COVID-19 Death Toll Much Higher Previously Thought

The global death toll from COVID-19 has now been estimated to be much higher than previously thought. By analyzing the numbers of excess deaths in 191 countries and territories around the world, researchers estimated that 18.2 million people died of COVID-19 by the end of December 2021. That is about three times higher than official government estimates. The findings of this research were published in the Lancet in March.

Excess deaths are a key tool for determining the true mortality caused by the pandemic. The number of excess deaths is calculated by comparing the typical number of deaths in a year with the number that actually occurred.

Not all of these excess deaths have been caused directly by COVID-19. Some may have been caused indirectly – for example, because of problems accessing essential services during lockdowns.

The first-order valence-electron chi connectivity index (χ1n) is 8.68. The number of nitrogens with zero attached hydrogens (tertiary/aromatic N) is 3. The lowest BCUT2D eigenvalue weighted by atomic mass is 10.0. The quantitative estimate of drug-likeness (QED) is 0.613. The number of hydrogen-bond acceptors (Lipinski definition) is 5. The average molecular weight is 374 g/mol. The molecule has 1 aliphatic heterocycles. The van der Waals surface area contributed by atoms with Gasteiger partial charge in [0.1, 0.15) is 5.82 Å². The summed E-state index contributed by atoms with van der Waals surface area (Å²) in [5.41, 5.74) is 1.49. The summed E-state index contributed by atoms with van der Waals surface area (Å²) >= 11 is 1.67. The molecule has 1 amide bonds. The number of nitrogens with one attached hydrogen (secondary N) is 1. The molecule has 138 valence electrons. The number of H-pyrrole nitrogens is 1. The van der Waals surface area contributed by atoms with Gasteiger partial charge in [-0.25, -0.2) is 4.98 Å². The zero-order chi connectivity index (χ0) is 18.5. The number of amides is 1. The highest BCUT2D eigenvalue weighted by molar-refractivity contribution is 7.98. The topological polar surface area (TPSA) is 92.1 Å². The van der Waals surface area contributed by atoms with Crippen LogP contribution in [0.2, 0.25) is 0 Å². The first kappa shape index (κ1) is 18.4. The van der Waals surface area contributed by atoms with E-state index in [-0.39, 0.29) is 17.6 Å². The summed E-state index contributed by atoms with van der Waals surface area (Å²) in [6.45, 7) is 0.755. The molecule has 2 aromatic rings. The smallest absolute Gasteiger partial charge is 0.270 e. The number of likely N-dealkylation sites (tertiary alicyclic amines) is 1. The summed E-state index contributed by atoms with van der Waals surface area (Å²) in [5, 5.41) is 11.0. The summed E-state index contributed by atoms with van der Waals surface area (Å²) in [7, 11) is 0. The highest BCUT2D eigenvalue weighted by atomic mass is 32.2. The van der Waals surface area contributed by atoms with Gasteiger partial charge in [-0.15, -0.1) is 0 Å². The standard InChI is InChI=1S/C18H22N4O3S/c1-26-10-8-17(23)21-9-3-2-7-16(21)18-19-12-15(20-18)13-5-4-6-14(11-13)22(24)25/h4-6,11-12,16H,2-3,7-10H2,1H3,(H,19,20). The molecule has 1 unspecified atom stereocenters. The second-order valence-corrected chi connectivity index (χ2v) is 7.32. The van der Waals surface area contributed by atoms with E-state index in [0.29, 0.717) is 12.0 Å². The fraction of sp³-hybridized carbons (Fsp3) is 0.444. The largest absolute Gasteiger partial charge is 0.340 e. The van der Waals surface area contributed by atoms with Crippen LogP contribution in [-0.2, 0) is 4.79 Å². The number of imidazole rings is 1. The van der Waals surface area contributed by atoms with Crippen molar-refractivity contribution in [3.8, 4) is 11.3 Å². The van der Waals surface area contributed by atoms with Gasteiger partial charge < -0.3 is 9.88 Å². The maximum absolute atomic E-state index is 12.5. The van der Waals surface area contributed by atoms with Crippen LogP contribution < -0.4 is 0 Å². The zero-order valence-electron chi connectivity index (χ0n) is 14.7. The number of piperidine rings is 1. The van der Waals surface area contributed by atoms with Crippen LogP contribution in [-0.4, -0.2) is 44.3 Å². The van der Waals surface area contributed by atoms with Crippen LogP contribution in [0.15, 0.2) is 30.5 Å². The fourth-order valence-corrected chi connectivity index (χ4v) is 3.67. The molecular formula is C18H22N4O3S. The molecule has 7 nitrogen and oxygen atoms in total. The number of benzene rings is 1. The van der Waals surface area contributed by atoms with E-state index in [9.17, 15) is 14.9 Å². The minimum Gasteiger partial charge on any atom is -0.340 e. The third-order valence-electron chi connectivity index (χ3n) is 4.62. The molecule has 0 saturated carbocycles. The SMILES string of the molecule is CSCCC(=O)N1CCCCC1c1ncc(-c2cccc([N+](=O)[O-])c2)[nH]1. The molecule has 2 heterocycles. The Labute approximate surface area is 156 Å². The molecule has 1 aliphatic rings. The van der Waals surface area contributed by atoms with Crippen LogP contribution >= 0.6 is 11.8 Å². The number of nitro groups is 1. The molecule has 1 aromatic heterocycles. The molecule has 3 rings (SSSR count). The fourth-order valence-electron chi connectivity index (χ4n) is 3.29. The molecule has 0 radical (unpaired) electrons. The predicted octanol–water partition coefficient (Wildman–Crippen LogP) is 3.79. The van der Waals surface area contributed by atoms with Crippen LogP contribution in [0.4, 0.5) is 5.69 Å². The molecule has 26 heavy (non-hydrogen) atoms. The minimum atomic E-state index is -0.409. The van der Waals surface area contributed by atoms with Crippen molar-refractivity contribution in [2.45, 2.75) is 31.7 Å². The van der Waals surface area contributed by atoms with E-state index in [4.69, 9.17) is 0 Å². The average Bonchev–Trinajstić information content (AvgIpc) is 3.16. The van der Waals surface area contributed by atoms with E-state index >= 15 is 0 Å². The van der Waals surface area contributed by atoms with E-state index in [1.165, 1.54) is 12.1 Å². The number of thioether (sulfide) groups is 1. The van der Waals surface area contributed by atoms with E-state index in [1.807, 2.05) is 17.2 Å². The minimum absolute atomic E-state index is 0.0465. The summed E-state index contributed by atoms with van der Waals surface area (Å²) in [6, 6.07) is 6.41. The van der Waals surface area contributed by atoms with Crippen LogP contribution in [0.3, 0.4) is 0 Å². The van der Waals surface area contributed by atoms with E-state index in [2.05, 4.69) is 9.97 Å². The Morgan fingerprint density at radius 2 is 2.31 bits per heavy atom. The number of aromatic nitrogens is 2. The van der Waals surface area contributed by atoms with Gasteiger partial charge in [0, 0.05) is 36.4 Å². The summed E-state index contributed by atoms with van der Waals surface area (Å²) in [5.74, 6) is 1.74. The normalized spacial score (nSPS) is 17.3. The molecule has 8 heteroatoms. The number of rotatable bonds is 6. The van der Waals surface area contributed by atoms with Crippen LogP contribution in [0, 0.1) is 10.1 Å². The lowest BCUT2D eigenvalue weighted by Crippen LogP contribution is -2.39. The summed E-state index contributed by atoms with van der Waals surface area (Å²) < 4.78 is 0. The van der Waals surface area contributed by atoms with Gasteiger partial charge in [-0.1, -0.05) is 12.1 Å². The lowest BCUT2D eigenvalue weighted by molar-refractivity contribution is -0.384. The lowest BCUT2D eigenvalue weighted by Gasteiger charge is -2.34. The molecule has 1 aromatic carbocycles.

This research helps create a more complete picture of the impact of the pandemic. Although it will be some time after the fact until we can assess the true magnitude of the impact on humanity of the COVID-19 pandemic, these interim efforts are highly valuable. As Dr Haidong Wang, lead author of the paper, said, “Understanding the true death toll from the pandemic is vital for effective public health decision-making.”

Image credit: Davian Ho for the Innovative Genomics Institute